In a further embodiment of the current disclosure, one preferred embodiment may comprise a blend of approximately 70% solution dyed meta-aramid, such as 40% dyed CONEX available from Teijin, with approximately 30% of a second meta- aramid, such as META-ONE from Huvis. In one aspect, the blended meta-aramids have distinct crystallinities, CONEX has less crystal so it dyes easier while META- ONE dyes poorly. CONEX serves to offset the natural fiber content of META-ONE. Further, 18% of a para-aramid, such as TWARON from Teijin para-aramid, may be included. TWARON is similar to KEVLAR and provides seam strength and fabric burst strength, higher tenacity, it may be dyed or not dyed, minimizes shrinkage when exposed to heat and flame, whereas, in contrast, meta aramids may shrink and break open or burst, creating openings in the knit, woven, or nonwoven fabric, increasing exposure to flame, heat, soot, etc. TWARON serves to reduce this potential break-open effect. The composition may also include approximately 10% high tenacity nylon. While nylon melts, if employed in small percentages, unexpectedly, it actually enhances flame resistance and improves arc resistance. Further, nylon is cheaper than aramids, adds resistance to heat and flame in small amounts, improves char lengths by reducing the length of same, is extremely high tenacity, more durable, provides improved abrasion resistance, tear resistance, seam burst, and is a strength enhancer as compared vis-a-vis the meta and para aramids. Further, the composition may include approximately 2% of an anti-static compound, such as NO-SHOCK available from Ascend Performance Materials. NO-SHOCK is an anti-static, carbonized nylon, which dissipates static build-up in fabric. Firefighters wish to avoid static build up, especially in dry/cold conditions and in volatile fire-fighting environs such as munitions plants, heavy air particulate situations, etc. Some locations, such as Europe, mandate anti-static compounds be included in firefighter wear. Numerous other blends are also considered within the disclosure herein for hood composition. These include: a 100% NOMEX meta-aramid construction,; 80% LENZING FR available from Lenzig Group/20% NOMEX meta-aramid; NOMEX III A - 93% NOMEX meta aramid/ 5% KEVLAR para-aramid/2% P-140 static dissipative fiber; 80% LENZING FR/20% PBI (polybenzimidazole); 60% KEVLAR para- aramid/40% PBI(polybenzimidazole); 50% LENZING FR/50% KERMEL (polyamide- imide); 70% LENZING FR/20% TWARON para-aramid/10% high tenacity nylon; 60% TWARON para-aramid/40% PBI (polybenzimidazole)/ 93% meta aramid/5% para- aramid/2% static dissipative fiber; 49% LENZING FR/49% KERMEL polyamide imide/2% static dissipative fiber; 84% oxidized polyacrylonitrile (OPAN)/16% TECHNORA para-aramid available from Teijin Aramid.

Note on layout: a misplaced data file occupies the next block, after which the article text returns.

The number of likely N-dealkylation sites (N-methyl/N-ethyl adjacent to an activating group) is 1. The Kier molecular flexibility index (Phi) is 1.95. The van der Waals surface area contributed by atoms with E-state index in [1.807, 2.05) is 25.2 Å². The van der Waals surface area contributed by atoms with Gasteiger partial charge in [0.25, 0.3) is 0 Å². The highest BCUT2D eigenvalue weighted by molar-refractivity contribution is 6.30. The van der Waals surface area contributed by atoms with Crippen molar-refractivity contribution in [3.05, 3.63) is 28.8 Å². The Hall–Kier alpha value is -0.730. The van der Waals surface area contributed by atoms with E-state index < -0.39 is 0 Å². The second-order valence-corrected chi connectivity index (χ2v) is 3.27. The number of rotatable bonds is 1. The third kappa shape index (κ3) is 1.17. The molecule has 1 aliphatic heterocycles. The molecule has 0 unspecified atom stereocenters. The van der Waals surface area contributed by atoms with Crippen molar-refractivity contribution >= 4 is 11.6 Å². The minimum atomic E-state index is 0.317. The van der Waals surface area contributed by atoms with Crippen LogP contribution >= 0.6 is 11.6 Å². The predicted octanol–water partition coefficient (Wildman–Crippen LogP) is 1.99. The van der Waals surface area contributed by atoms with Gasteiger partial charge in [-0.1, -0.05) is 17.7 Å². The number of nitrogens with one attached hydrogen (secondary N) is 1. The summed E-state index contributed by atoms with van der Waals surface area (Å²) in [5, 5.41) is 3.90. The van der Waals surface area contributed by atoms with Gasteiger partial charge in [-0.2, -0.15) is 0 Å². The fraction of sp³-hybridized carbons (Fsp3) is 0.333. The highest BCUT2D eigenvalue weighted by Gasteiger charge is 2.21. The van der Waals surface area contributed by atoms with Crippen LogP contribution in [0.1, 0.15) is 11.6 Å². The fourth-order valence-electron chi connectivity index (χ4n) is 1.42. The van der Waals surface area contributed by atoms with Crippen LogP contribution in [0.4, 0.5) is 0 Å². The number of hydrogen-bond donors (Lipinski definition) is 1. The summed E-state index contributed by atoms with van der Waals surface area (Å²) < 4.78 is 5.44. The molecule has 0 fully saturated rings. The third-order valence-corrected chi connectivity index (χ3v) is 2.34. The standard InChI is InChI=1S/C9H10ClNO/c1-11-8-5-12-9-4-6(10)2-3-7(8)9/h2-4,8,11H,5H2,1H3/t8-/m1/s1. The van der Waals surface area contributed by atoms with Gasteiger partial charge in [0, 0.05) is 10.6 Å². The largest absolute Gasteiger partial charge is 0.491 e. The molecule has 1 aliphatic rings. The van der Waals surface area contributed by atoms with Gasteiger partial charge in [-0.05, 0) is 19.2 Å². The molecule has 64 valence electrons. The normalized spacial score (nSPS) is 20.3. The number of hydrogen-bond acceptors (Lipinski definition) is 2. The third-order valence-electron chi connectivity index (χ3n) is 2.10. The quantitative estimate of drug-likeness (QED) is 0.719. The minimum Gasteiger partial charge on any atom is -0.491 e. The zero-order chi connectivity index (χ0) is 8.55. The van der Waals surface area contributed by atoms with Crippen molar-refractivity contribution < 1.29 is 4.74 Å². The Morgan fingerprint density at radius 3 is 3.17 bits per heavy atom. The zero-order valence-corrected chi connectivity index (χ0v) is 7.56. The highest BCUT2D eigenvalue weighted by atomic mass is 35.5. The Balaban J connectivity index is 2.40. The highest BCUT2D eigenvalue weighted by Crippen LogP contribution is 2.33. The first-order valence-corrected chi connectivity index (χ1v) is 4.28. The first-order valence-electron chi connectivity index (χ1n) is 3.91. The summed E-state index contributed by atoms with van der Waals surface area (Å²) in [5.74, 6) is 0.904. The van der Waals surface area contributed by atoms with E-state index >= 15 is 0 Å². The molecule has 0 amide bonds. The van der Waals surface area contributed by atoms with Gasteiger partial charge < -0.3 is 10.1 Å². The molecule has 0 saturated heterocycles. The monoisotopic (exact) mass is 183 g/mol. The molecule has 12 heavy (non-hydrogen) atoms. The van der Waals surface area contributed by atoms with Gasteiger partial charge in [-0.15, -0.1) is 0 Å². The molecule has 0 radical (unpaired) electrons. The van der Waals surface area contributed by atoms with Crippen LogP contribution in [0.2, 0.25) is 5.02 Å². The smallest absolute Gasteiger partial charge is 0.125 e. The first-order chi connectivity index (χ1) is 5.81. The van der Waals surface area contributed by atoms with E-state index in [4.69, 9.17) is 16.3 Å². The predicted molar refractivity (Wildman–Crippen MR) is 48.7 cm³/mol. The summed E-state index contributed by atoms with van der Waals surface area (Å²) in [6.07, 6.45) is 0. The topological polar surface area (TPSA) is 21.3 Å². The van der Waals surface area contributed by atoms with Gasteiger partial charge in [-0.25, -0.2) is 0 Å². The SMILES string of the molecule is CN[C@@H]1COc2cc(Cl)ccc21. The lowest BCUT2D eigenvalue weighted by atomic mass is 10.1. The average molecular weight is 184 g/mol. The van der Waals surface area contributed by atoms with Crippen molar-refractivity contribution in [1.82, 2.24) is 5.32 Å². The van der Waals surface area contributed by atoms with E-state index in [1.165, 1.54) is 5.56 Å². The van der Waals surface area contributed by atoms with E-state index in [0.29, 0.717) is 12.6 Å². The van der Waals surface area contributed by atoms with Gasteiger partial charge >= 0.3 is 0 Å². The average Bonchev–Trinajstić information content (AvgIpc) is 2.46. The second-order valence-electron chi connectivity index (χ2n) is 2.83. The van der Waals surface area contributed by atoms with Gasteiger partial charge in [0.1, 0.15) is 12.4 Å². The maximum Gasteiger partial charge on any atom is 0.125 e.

In a further embodiment, the fabrics of the current disclosure may be solution dyed. In solution dying, fibers are swelled and dye is absorbed into the interior of fiber and therefore locked into the fiber. In one embodiment, a suitable dye is CONEX 1.5” x 2.0” staple produce dye available from Teijin.

In some embodiments, the hoods of the current disclosure may be quilted. Quilting walks a fine line between particulate efficiency and strength. For best particulate efficiency, a non-quilted protect is preferred. However, due to mass/velocity considerations, especially for particulate in the 0.2 - 0.3 micron range, a single rupture in a non-quilted surface acts as a funnel or“whirlpool” for particulate. NFPA has a particulate efficacy standard that tests from 1.0 micron down to 0.1 micron via 0.1 increments. At each interval, to meet the standard requirements, there must be 90% or greater blocking particulate. Difficulty occurs at 0.2 and 0.3 microns as these particles have sufficient mass, yet are sufficiently small, as to cause difficulty blocking same. 0.1 micron particulate is not as difficult to block as 0.2-0.3 micron particulate because 0.1 micron particulate is so light that it does not penetrate as well. The current disclosure employs a combination of quilted and non-quilted areas, which may be flat seam assembled with stitch type 607 and sewn with meta-aramid thread, such as for example NOMEX from DuPont, whose tendency to rupture may be counteracted by specifically placed stitching. A hood of the current disclosure meets and or exceeds NFPA 70E, NFPA 1971, and ASTM F1506 Requirements.